The Solicitor General spoke of rehabilitation. The previous speaker spoke very well about the need to show a rehabilitation balance so that when people are finished their sentence, they can reintegrate into society.
In some cases, where people are emotional about an event, about a crime that occurred, or about a victim's circumstances, it is really easy to say that we should forget about those who committed the crime, put them in jail, throw away the keys and we do not want to see them ever again. That usually tempers itself down and says the sentence is the sentence. Maybe we ought to consider having harsher sentences or longer sentences.
We can start talking about the faint hope clause. We can start talking about other conditional release programs. We can talk about probationary provisions. We can talk about every case where it is clear that the probationary system has let us down.
The expectations of Canadians should be to the highest possible standard. I wonder whether or not in times of emotion, never mind just the public at large, but even members of Parliament can be objective enough to say that our system should not be totally black and white. There has to be some flexibility built into the system. There has to be principles which allow people to rehabilitate themselves so that one day, once they have served their sentence, they can get back into society, and that they stop being a burden on society.
I heard members in this place argue that it costs so much to have someone in jail. This is awful. That is a problem. But the very next debate, we will have someone saying they are not away long enough. So how do we balance this?
The issue or the concept of public good has come up. Unfortunately, even that terminology has been jaundiced somewhat because the concept of the public good has been talked about in legislation dealing with child pornography. Is there a public good which is served by someone being in possession of child pornography? I would say absolutely not.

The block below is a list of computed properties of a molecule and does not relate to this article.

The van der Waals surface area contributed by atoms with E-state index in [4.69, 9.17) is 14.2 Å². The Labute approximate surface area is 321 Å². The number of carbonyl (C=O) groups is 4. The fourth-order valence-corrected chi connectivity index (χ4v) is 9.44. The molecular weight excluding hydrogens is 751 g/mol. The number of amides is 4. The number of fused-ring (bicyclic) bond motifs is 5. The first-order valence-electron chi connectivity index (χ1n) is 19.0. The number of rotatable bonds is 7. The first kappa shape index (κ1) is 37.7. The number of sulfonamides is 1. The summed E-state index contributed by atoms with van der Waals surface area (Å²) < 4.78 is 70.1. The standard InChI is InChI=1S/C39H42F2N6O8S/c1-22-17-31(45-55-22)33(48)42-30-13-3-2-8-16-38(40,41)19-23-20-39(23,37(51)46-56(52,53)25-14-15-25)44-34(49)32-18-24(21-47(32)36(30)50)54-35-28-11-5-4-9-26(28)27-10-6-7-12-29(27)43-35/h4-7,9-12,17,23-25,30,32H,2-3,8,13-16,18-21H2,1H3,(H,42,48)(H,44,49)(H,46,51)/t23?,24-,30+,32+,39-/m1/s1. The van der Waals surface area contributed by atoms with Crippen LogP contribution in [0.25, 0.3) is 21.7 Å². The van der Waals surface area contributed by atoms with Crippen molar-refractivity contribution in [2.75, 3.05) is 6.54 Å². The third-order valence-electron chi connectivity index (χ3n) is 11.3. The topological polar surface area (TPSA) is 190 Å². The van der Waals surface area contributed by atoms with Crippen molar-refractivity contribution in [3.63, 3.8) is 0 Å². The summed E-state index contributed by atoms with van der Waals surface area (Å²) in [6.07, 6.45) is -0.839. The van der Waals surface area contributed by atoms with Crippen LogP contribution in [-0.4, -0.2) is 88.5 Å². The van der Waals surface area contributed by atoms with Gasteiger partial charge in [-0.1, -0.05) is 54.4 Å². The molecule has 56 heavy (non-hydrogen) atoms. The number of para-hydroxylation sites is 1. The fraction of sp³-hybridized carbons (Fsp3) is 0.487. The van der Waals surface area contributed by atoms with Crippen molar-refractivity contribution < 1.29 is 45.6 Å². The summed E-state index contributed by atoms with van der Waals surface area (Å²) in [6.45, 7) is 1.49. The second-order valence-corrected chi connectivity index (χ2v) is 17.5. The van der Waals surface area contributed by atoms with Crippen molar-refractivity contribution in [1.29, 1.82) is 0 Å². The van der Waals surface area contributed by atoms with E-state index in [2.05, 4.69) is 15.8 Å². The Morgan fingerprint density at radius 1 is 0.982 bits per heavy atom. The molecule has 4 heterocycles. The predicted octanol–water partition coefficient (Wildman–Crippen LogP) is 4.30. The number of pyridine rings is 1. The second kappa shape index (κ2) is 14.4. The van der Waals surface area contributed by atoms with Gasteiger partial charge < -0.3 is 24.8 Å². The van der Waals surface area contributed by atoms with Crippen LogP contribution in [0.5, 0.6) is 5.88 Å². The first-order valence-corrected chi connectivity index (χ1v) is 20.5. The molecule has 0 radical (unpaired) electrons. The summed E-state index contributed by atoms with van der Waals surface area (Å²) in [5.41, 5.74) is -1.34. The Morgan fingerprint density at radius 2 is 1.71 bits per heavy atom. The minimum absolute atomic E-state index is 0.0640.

I have said it in many speeches in this place that the existence of children pornography must necessarily mean that a child has been abused and, therefore, by possessing child pornography, whether one is the creator or the perpetrator of it, one is a participant. Public good gives me some difficulty.
However, we do have a criminal justice system. There are people who do things which are wrong and contrary to our laws, some of them very heinous. We have just had the case of the young girl who was killed by her parents. They were found guilty of killing and dismembering the body of their child. The father has been sentenced to 25 years, without chance of parole. I think the mother has been sentenced to second degree murder, with a 10 or 15 year sentence.
Is it enough? Should those persons ever come out of jail? For some, I am sure that the answer will always be no. They took a life. They should never be able to enjoy what we have here in Canada.
However, what is the humane thing to do with people who commit crimes? For some, it is hard to understand and have compassion for them, other than the fact that they are human beings and as human beings we are all vulnerable. We are all weak by our very nature. We want our sentences to be tough; we want them to be fair, but we also want to deal with the situation about what happens once a sentence is finally discharged.
In the absence of capital punishment, which we do not have here, that means that members are either going to have to argue in favour of capital punishment and let us go that way, and see whether or not there is an appetite in Canada. If not, there must be a justice system which is based on rehabilitation, which acknowledges that people eventually come out of jail and that rehabilitation is better than simply incarcerating them and letting them rot in a cell until their time is done, and then throw them out into society without the tools that prepare them to be able to integrate and be safe themselves, and safe for others to be back in society.